Review: Order of Battle: Panzerkrieg

By Ian Boudreau 30 Nov 2017 1

Review: Order of Battle: Panzerkrieg

Released 30 Nov 2017

Developer: The Artistocrats
Genre: Turn-Based Strategy
Available from:
Steam
Direct
Reviewed on: Steam

This year, Order of Battle has traveled to two rarely-if-ever seen theaters of World War II combat: Kriegsmarine focused on German naval engagements and several alternative history scenarios, while Burma Road took us to the Malaysian jungles of the Pacific war. Now, with Panzerkrieg, the series is heading back to more familiar territory: the ill-fated German invasion of the Soviet Union.

Panzerkrieg takes place following the events of Blitzkrieg, and will be the middle chapter in what The Artistocrats have said is a German “grand campaign.” As such, your core forces from Blitzkrieg, including the specializations and commanders you’ve unlocked, can be imported into Panzerkrieg.

It’s not strictly necessary to do this, and it’s possible to pick up and play with a default unit loadout, but Panzerkrieg is a highly challenging set of scenarios and you’ll want all the help you can get.

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For those new to Order of Battle, developers The Artistocrats reworked the game after release, creating a free “shell” that includes the tutorial missions, and that players can slot expansion packs into as they see fit. These have typically been standalone affairs, but the units you recruit and promote to veterancy, as well as your chosen tech specializations, carry over in certain campaigns. JR Renaud has put together a series of articles here at The Wargamer with some tips on how to do that most effectively in the previous campaigns, which are well worth reading and provide a good breakdown of how the systems work.

 Appropriately, the scenarios that crisscross the Eastern Front are slogs, and Panzerkrieg reinforces this by leaning heavily into Order of Battle’s supply mechanics. Often, you’ll be reconnecting with surrounded troops, who can’t replenish their numbers until you’ve managed to crack the Soviet forces that have them pinned down. The introduction of wet terrain means your tanks and men will lose time trudging through the mud and muck of the Russian winter, and the Luftwaffe will periodically be grounded thanks to blizzards.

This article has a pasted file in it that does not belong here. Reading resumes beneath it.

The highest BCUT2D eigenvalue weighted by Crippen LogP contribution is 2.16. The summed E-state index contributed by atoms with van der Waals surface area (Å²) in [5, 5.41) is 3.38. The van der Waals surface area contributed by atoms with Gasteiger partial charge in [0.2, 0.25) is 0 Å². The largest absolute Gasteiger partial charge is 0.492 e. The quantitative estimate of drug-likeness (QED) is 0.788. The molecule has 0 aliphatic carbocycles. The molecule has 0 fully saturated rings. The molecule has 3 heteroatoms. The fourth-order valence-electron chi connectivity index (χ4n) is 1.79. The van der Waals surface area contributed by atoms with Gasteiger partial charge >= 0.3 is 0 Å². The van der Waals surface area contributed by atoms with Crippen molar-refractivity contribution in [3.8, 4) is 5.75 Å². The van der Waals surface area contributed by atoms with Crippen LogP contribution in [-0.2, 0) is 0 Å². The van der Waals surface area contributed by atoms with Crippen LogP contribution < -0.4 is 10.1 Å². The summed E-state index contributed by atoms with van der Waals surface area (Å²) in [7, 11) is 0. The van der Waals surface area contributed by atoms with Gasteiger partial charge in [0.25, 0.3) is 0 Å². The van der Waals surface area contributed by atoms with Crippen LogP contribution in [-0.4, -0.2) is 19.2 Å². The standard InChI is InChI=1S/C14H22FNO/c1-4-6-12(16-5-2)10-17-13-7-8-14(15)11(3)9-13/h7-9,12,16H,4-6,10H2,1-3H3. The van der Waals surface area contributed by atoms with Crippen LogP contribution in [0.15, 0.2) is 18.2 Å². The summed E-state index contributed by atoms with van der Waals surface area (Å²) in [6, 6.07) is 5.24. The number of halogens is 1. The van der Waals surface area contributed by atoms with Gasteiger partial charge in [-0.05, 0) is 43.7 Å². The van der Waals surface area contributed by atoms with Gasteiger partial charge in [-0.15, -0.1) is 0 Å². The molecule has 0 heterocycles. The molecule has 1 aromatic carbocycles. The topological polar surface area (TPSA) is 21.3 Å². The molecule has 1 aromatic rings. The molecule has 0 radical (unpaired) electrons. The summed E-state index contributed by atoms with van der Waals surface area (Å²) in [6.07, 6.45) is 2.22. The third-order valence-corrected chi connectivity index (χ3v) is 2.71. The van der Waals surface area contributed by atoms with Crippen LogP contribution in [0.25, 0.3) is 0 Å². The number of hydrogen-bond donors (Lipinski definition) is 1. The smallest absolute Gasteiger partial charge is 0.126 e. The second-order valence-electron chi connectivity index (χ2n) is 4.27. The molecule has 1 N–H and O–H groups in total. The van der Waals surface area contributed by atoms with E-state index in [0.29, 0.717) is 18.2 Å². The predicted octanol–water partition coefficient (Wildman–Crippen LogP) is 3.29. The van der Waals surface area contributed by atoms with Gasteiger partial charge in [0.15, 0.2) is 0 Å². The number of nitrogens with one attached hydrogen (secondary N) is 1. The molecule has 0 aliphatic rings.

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The first mission begins in January of 1942, as the German advance to the east had ground to a halt outside Moscow. In Rhzev, your first order of business is to establish a foothold outside the Russian capital, and what immediately struck me was the increased sense of scale over Burma Road. Maps feel markedly larger, and just getting a sense of the geography of an area can be challenging in itself. The campaigns also feature high unit counts, and another aspect of Panzerkrieg that I noticed quickly is the need to set priorities and stick to them. It’s all too easy to diffuse your forces by splitting them up among various objectives, whether it’s defending a far-flung town or rescuing a group of isolated soldiers. Keeping your forces together and working as a unit is crucial, and failing to do so will doom your campaign.

Panzerkrieg adds 40 units to the game, and the new German hardware is fun to take to the field. I’ve found the Sturmgeschütz III (StuG) invaluable in combating Soviet tanks, but the much rarer Sturmpanzer IV, which Allied soldiers nicknamed the “Brummbär” (German for “grouch”) to be a highly effective mounted field gun for the kind of close-in urban fighting featured in the scenarios set in Sevastopol and Stalingrad. All in all, there’s a nice focus on tank-destroyers and rocket artillery, which feel much more useful than their counterparts in Burma Road did.

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This being an Order of Battle title, there are a couple small quality of life additions I would have liked to see. The large maps and big unit counts mean that it’s easy to lose track of who’s supposed to be doing what, and the ability to give movement orders that play out over multiple turns would be welcome. I’ve found myself yearning for an “undo” button, but due to the nature of fog of war and intelligence I can understand why it’s absent.

As I mentioned earlier, missions can turn into long slogs. I don’t think there were any scenarios I completed in less than an hour, and most took a good deal longer than that to complete. This might put off some players, but I think it’s appropriate for the setting and subject matter—the long, drawn out slug-fests between German and Soviet forces evoke the protracted battles of attrition that both armies faced in 1942, and my victories felt all the sweeter after pushing and hanging on for turn after turn. Order of Battle is pleasantly simple to play, and it took no time at all to settle back into the rhythms of the mouse-driven interface, the detailed little models of tanks and men, and the Ken Burns-y soundtrack.

 

But I was certainly glad to be bringing that experience with me. Panzerkrieg is meant to be a continuation of the Blitzkrieg campaign, and it wastes no time ramping back up to the level of difficulty represented in that first chapter. And while you can jump right in with a default core, this probably shouldn’t be the first Order of Battle expansion you buy. But for players who have already spent some time with this spiritual successor to the Panzer Corps series, Panzerkrieg is a welcome addition and a stiff tactical challenge worthy of your time.

This review covers a game developed and published by members of the Slitherine Group with which we share an affiliation. For more information, please consult the About Us and Reviews Policy pages.

Review: Order of Battle: Panzerkrieg

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